Nicola Cruz is a producer and DJ based in Ecuador. One of his signatures is integrating his musical roots, South American folkloric sounds, and global elements in the European electronic dance music scene. Cruz already has five EPs and four LPs under his belt and has delivered invigorating performances in Japan. The next endeavor he embarked on was fabric presents, a popular DJ mix series from fabric, the renowned club and label in London. The series, which fabric has released virtually every month since 2001, boasts a diverse roster, such as Mind Against, Leon Vynehall, and TSHA.
The DJ mix—which Cruz says he curated by harnessing the power of cosmology in art and music and based on his roots, that is, the influence of dance music from Latin America—is an impressive compilation of 26 tracks. It’s a masterful work encompassing bass music, techno, and even analog and glitchy soundscapes. What kind of world did he want to build through the album? We got to the bottom of Cruz’s real intention behind fabric presents Nicola Cruz, his first fabric mix.
Nicola Cruz is a DJ and producer currently based in Ecuador. He started his career as a percussionist and now explores electronic music and South American rituals and music. After contributing to different compilation albums, Cruz released his first album, Prender el Alma, in 2015. Since then, he has made “Andes step” music: a blend of South American genres connected by the Andes, ranging from folklore, roots music, cumbia, Afro-Latin music, and contemporary electronic music. He was invited to MUTEK in 2018 and played at Fuji Rock in the same year. Cruz released Siku in 2019. He made his first fabric presents mix in 2022.
Electronic music itself is a medium for experimentation
—Could you tell us about your fabric presents mix?
Nicola Cruz: The mix mainly focuses on electronic dance music, gathering influences from my recent DJ sets and experimenting with new local scenes. I partially created this mix on the road, so the responses I got at my gigs gave me some lead on where to take the mix next. It’s a compilation made from the inspiration I got on tour.
—Surprisingly, this is the first time you’ve released a DJ mix album. What’s the difference between creating your own music and a mix?
Cruz: They’re two completely different things; creating my music means sound designing and going deep into personal and specific feelings and ideas. Creating a DJ mix requires taking ideas and experience from my DJ side, which involves storytelling and digging records.
—How do you fuse underground electronic music with your upbringing in Ecuador?
Cruz: I always try to participate in and host events in Quito, Ecuador’s capital, whenever I return. My time in Ecuador is intermittent, so whenever I have the chance, I invite friends to play.
—What is the most important thing in terms of combining analog instruments with digital beats?
Cruz: Leaving space. Music is also about the silence and the space between each note; that dictates rhythm, after all.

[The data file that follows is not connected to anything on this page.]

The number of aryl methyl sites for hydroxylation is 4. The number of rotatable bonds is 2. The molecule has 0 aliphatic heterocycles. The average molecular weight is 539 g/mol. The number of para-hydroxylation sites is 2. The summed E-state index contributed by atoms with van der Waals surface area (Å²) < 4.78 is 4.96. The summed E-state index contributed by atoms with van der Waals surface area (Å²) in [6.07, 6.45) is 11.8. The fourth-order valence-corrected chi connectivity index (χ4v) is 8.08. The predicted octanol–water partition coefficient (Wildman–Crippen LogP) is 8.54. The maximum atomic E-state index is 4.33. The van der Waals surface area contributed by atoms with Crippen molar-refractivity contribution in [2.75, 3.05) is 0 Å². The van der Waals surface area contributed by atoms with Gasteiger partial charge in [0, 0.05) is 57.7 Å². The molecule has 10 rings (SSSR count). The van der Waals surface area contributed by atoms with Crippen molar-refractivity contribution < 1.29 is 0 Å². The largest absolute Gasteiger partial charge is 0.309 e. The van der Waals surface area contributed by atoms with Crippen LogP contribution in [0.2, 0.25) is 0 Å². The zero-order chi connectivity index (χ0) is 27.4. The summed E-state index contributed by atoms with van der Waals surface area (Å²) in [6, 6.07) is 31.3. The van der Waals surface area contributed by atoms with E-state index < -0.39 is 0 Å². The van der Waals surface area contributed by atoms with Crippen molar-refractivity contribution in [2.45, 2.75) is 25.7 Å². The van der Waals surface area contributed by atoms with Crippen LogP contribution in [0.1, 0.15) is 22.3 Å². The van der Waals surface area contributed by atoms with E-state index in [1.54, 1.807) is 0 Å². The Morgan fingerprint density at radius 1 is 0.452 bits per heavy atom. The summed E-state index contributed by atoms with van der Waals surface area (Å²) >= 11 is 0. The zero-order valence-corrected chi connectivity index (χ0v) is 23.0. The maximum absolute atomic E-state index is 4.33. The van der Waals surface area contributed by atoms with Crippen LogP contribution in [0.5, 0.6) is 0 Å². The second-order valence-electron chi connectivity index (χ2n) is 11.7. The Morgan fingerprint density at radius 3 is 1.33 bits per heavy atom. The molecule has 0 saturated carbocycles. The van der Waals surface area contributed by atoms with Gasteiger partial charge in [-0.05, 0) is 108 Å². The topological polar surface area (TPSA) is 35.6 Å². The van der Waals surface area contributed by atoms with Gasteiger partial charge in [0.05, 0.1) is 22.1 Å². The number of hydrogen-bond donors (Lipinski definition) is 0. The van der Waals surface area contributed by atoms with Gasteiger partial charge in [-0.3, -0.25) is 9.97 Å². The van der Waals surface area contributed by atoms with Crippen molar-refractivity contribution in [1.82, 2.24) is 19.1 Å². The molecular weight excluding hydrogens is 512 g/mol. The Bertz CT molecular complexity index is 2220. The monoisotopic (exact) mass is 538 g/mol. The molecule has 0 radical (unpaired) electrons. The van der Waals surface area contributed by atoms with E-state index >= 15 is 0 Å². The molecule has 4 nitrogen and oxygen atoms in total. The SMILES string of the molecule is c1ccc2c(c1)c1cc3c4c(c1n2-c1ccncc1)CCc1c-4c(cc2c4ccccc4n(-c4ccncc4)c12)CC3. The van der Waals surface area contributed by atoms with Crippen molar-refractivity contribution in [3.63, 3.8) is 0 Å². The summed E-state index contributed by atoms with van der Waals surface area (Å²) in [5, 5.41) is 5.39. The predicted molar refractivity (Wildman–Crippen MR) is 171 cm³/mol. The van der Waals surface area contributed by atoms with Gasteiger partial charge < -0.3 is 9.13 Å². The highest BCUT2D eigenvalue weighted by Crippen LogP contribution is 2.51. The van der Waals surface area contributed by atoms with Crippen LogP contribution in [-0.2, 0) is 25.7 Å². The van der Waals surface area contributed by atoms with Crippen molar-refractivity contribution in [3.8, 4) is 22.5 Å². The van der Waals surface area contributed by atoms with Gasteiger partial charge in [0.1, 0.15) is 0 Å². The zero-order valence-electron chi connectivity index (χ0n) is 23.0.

—You’ve collaborated with many local artists through your mixes. Could you share some of the songs that especially stood out to you?
Cruz: Regarding “Contato,” the fifth song: I had been following (former pianist and cellist) Marcela Dias’ work on a previous release she had on Fixed Rhythms. I reached out with some sketches I had for this fabric record. I really like her voice when she’s in “electro” mode.
“Reer,” the 18th song: I’ve also been following the work of Varuna, a collective based in Basel, Switzerland, closely. They’re masters at creating atmospheres and textures with a lot of gravity. We discussed which song to use and decided on using this one.
“Glue,” the 20th song: I’ve been playing with Machina for quite some time, and I really admire her work. It was a must to ask Machina for a piece for the album.
—One of the characteristics of your music is your ability to add folkloric, tribal beats and instrumentals onto electronic music. What’s behind that?
Cruz: It’s nice if it’s well done. Electronic music is all about experimenting and pushing it further, so approaching the recording of conventional instruments in an experimental way can lead to very interesting discoveries.
—Is there anyone that’s caught your attention in the contemporary music scene?
Cruz: I really like what Om Unit from Bristol and Nous’klaer Audio label from the Netherlands are doing nowadays. I’m going back to Brazil next year, so I’m happy to get into that scene and explore it again!
—What do you think about the Japanese electronic music scene? Do you have any favorite artists or labels in Japan?
Cruz: It’s a very solid scene. DJs and those working at venues have a professional attitude and know what they are about. There are many music venues with great sound systems, and on top of that, audio engineers start calibrating and checking sounds days before a gig. I respect that. You don’t always see that anywhere else.
Direction Kana Miyazawa
Cooperation Studio De Meyer